The purpose and scope of the MGHL is carefully detailed in its first articles, asserting that the MGHL provides regulations and procedures to provide and safeguard the constitutional right to health that every individual is entitled to enjoy, as well as the conditions and requirements for healthcare services, either public or private and the duties and obligations of the federal and local governments and agencies. The MGHL does not grant or recognize claims of any kind regarding ownership or a product, compound, substance or molecule. The purpose of a sanitary authorization and in particular, of a sanitary registration, is to verify the product’s safety and efficacy and that society is not at risk if a health product is made available on the market.
In fact, the sanitary registration certificate includes a paragraph stating that the registration is a mere certificate of safety and efficacy issued by the Mexican government and also a mere requirement, but not a full authorization for commercializing health products. The paragraph goes as far as to state that the issuance of a sanitary registration must not interfere with other laws or government agencies.
On the other hand, IP and specifically patents have a different constitutional background and specific objectives which every IP professional acknowledges.
It may be said that the decision issued by the Collegiate Administrative Tribunal is not adequately founded and constitutes a flawed interpretation of the law, since it arbitrarily imbues a sanitary authorization with characteristics that are not related to it.
Furthermore, it considers a sanitary registration as ade facto temporary shield against patent infringement, regarding the unauthorized use of a patent as not outright illegal neither completely legal until an infringement is finally declared. The rationale is the base for lifting an injunction without requiring the alleged infringer to post a back bond, as required by the Mexican Industrial Property Law (MIPL).
Unfortunately, the decision may complicate or even eliminate the possibility of obtaining an injunction against patent infringers holding a sanitary registration, since the requirements set forth in the MIPL specifically state that the plaintiff shall serve the MIIP with evidence that:
a) An IP right is being infringed.
b) The infringement is imminent.
c) The infringement may cause irreparable harm to the plaintiff.
Conflict with TRIPS
The ruling is also in conflict with articles 50 and 41 of the TRIPS Agreement, due to the fact that the decision could eliminate the valuable option of obtaining injunctions against suspected patent infringers.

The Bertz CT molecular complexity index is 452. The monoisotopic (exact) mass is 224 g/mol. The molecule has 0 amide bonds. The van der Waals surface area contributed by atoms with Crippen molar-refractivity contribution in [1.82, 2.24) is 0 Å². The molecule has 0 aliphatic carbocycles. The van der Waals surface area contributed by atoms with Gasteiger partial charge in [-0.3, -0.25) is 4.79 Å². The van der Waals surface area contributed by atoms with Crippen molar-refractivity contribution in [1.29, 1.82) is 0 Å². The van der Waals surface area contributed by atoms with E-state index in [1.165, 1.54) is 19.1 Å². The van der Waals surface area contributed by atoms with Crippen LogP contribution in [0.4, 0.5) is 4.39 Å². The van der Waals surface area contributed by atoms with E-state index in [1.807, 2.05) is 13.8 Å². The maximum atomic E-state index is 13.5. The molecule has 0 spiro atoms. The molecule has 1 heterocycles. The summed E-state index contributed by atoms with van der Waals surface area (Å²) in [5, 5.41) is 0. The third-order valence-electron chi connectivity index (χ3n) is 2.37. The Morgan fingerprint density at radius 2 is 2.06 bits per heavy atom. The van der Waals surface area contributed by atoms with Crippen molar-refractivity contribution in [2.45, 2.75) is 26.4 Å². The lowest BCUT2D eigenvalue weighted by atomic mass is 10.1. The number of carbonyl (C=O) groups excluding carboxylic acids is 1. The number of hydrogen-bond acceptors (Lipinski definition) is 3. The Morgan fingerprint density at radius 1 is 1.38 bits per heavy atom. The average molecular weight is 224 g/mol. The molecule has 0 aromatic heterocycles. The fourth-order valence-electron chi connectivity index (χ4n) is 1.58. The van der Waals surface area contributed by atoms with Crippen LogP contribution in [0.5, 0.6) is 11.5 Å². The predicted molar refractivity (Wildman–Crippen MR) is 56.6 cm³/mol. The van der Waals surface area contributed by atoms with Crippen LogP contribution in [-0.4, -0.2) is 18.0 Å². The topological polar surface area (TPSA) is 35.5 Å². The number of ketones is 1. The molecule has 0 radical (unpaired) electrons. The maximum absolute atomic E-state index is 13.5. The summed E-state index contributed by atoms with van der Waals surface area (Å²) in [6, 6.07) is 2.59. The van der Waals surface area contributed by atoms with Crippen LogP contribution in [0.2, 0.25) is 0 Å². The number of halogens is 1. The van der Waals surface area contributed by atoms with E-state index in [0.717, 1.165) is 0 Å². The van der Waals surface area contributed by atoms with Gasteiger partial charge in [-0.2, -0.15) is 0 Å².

The decision may put Mexico at odds with the international IP legal framework, since effective preliminary measures against infringements may not be granted or could be lifted by a higher court without the filing of a back-bond, under the assumption that a sanitary registration may automatically mean that the alleged infringer is in fact, legally commercializing an infringing product.
As a complementary note, the TRIPS agreement is integrated by the Constitution to the Mexican legislation and, in light of several precedents issued by our highest courts, as an international treaty, it is hierarchically superior to Federal law.
There are still legal options to challenge the unfortunate decision issued by the Collegiate Administrative Court. A different Collegiate Administrative Court has reached a decision which is directly contradictory to the ruling considered in this article. The contradiction in criteria should be denounced and the Supreme Court will have to decide which decision must be upheld.
Mexico is currently the 13th largest economy in the world. A flawed decision such as the one we are being faced with could agitate investors and transnational companies as well. Uncertainty in the rule of law could hit the sorely needed confidence of the world in our country.
We firmly trust that when the time comes, the Supreme Court Ministers will choose to enforce the law and all the international treaties of which Mexico is party.
Another alternative is to wait for the final stages of the case in question. Although, the injunction has already been lifted the case is not decided yet and the Collegiate Administrative Court may still right its criteria in light of the law, international treaties and precedents as well as the impending damage that such a decision would cause on the country’s economy.
José R. Trigueros is a partner of Leyva, Montenegro, Trigueros, Abogados S.C. (LMT), leading the IP area of the Firm. He is experienced in copyrights, trademarks, trade secrets, industrial designs and patents, specifically pharmaceutical patent litigation, an area in which the Firm represents Pfizer, Inc. in Mexico. His litigation experience covers all IP areas at every stage of a trial, specifically at the Amparo stage.
José worked as IP lawyer at Becerril, Coca & Becerril and later as IP Manager of the Mexican Stock Exchange. His experience in academia involves participations as adjunct professor at several Mexican universities and as professor of Economic Law and Commercial Contracts at the Instituto Tecnológico de Estudios Superiores Monterrey (ITESM) Santa Fe Campus.